The largest growing Christian denomination in the world is evangelicalism, who tend towards the less egalitarian interpretation of women submitting and men being the head of the marriage (I’m still at a loss how anyone can see this as an expression of equality). I’m sure wherever you and Fide live, everyone goes for the modern interpretation that pretends submission isn’t demeaning and doesn’t suggest a power imbalance, but you really have to look at the global picture.

        • Frank Morris

          VW, I know dozens if not hundreds of Catholics and not one of them would ever tell me that a woman’s job is to “breed for her husband”.

          Opposition to contraception, also not a unifying theme among Christians, is based upon respecting the life of the sperm and egg, not an oppression of females. They are generally as opposed to condoms as they are to birth control pills, so this is not an example of discrimination.

          Christianity looks to do good in the world, but even good people can disagree about what is right or wrong. One Christian may want to protect everyone, including the unborn, while others show more concern for those already born. Both are trying to do what is right for others, and neither is an evil oppressor.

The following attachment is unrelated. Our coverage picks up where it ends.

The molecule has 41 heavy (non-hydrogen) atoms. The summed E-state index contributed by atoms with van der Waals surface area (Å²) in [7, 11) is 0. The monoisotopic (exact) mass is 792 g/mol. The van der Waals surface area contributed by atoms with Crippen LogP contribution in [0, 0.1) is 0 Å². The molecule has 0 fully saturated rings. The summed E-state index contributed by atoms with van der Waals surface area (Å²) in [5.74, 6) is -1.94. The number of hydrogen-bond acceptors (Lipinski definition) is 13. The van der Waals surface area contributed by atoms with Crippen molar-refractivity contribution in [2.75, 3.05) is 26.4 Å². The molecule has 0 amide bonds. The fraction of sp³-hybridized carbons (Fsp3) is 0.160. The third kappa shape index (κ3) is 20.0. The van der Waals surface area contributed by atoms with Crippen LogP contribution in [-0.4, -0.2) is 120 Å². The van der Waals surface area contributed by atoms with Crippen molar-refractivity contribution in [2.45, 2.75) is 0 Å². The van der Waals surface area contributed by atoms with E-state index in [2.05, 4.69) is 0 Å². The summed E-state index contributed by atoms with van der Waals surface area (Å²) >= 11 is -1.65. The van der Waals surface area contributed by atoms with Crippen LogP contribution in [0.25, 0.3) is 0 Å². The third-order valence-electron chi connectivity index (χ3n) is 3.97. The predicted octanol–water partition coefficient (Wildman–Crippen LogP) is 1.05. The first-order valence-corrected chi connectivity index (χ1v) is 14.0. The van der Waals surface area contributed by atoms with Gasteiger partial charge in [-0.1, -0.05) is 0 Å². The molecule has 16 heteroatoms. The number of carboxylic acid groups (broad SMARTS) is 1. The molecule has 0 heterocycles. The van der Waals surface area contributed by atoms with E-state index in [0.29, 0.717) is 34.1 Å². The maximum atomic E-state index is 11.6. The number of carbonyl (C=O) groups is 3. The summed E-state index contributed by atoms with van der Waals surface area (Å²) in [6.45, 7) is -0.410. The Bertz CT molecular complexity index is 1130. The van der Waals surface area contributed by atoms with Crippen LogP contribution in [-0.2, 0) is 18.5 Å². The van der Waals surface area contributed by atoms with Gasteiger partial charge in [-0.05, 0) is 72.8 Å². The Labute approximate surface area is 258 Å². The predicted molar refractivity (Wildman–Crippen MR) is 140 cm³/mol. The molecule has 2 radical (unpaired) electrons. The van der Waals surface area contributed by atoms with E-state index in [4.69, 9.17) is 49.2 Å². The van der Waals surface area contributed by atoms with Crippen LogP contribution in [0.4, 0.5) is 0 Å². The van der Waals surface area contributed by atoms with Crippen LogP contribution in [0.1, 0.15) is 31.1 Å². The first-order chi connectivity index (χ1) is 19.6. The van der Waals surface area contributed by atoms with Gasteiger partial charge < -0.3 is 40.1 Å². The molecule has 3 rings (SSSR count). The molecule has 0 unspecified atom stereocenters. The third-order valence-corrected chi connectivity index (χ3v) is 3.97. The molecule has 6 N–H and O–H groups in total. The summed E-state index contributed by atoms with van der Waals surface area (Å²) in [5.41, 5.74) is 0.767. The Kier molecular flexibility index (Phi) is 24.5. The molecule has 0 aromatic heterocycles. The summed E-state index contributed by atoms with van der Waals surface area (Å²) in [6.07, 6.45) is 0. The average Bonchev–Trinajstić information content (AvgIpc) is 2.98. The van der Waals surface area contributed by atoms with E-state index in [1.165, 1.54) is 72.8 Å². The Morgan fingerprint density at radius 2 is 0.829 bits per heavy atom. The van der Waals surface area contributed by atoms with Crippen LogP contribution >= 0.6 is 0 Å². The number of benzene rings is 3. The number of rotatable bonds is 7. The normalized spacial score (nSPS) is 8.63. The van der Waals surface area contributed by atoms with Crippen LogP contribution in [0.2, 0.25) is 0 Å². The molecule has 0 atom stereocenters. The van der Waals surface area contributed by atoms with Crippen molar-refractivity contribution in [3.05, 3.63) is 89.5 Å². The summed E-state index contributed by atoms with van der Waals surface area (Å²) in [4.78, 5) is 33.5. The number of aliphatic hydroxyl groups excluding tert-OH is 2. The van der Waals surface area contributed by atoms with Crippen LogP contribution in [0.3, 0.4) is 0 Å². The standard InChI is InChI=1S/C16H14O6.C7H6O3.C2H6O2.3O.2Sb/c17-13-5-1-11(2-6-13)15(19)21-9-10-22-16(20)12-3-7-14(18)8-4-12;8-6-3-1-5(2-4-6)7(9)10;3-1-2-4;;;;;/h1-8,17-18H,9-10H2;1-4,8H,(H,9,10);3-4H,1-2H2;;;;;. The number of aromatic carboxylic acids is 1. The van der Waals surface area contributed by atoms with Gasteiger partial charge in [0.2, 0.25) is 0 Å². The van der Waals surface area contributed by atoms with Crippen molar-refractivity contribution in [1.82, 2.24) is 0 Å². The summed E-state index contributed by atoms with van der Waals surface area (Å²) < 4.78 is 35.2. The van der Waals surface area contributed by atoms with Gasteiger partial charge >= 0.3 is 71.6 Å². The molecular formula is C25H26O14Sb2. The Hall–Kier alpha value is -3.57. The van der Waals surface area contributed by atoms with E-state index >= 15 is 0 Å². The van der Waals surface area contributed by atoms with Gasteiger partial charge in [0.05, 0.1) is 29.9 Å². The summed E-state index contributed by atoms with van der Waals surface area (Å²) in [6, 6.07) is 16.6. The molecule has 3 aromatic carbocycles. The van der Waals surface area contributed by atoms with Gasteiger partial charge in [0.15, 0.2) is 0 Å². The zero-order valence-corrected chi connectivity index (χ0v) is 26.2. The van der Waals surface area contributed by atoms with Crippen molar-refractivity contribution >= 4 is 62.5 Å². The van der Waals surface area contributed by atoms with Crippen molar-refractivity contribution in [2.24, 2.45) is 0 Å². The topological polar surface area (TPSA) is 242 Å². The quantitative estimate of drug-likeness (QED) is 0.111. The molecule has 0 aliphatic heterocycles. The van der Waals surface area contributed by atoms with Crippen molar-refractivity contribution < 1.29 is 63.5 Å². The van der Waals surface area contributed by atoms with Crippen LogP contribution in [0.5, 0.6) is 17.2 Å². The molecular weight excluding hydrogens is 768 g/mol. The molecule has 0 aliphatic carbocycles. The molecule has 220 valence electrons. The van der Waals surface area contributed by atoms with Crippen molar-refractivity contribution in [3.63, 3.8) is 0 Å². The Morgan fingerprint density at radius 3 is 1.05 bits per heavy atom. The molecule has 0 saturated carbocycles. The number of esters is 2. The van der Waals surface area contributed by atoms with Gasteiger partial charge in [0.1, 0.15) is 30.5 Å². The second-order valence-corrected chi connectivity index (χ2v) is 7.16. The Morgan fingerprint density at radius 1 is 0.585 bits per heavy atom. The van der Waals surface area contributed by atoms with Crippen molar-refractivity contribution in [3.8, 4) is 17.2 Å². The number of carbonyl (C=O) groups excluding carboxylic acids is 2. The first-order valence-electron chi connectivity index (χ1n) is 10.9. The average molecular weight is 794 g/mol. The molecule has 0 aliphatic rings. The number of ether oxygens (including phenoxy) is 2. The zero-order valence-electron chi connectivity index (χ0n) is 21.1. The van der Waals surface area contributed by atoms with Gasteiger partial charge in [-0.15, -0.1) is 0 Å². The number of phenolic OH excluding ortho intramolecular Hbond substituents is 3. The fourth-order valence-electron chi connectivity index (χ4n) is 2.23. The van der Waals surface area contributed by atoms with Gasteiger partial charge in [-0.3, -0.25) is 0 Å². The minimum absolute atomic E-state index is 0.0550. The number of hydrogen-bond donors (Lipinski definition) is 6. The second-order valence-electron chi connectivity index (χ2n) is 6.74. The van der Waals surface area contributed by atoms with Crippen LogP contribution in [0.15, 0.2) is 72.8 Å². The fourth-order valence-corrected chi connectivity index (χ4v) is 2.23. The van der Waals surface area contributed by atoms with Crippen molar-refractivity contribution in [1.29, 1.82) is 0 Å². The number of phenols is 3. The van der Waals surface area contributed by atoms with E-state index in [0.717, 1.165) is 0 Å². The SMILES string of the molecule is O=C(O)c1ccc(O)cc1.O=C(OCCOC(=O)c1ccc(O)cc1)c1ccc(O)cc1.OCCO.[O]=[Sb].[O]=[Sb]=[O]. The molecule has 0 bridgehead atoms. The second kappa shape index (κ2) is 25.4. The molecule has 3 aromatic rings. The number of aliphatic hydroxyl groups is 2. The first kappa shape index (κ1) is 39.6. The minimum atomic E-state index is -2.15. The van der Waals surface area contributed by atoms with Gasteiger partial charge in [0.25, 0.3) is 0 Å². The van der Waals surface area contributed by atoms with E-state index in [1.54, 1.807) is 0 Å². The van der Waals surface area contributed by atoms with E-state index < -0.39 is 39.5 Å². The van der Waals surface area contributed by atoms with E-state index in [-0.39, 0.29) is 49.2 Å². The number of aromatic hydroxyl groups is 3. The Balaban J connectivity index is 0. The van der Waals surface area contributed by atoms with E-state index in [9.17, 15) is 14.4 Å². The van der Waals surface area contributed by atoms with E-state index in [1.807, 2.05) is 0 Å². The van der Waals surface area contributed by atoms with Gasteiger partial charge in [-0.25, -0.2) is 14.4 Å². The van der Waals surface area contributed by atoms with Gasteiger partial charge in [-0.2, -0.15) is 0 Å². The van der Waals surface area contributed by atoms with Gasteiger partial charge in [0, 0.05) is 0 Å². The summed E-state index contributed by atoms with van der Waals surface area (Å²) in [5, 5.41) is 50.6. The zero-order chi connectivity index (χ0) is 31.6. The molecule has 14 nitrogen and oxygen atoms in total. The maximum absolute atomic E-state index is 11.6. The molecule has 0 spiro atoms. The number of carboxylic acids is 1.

I would not say “submission isn’t demeaning” so much as submission is mutual and good. The fact that one theist used the word “submit” one time in history means nothing really. It is a reflection of an outdated culture. Neither gender is the “head” of a household in modern theism.

          As to the head of the Catholic church, I agree with you and have already pointed out the fact that women aren’t allowed to be priests. This is a major problem for Catholics and one reason they are losing adherents (and short on priests!)

          I can’t reject all theism because of this, however, nor does this glaring failure of one denomination mean there is no God.

          God does not discriminate against anyone. People do.

  • paarsurrey

    violetwisp :May 10th, 2014 at 2:46 am

    None of the above points is the core teaching of any religion. These are all peripheral issues not the basics of religion.

  • Anonymous

    To believe that this universe came out of nothing, means nothing, and goes nowhere; takes more blind faith than any religionist dressed in their Sunday best can muster.
    For the person that has ‘come to believe’ solely by the evidence of their senses and experience, you’ll usually find no argument in him.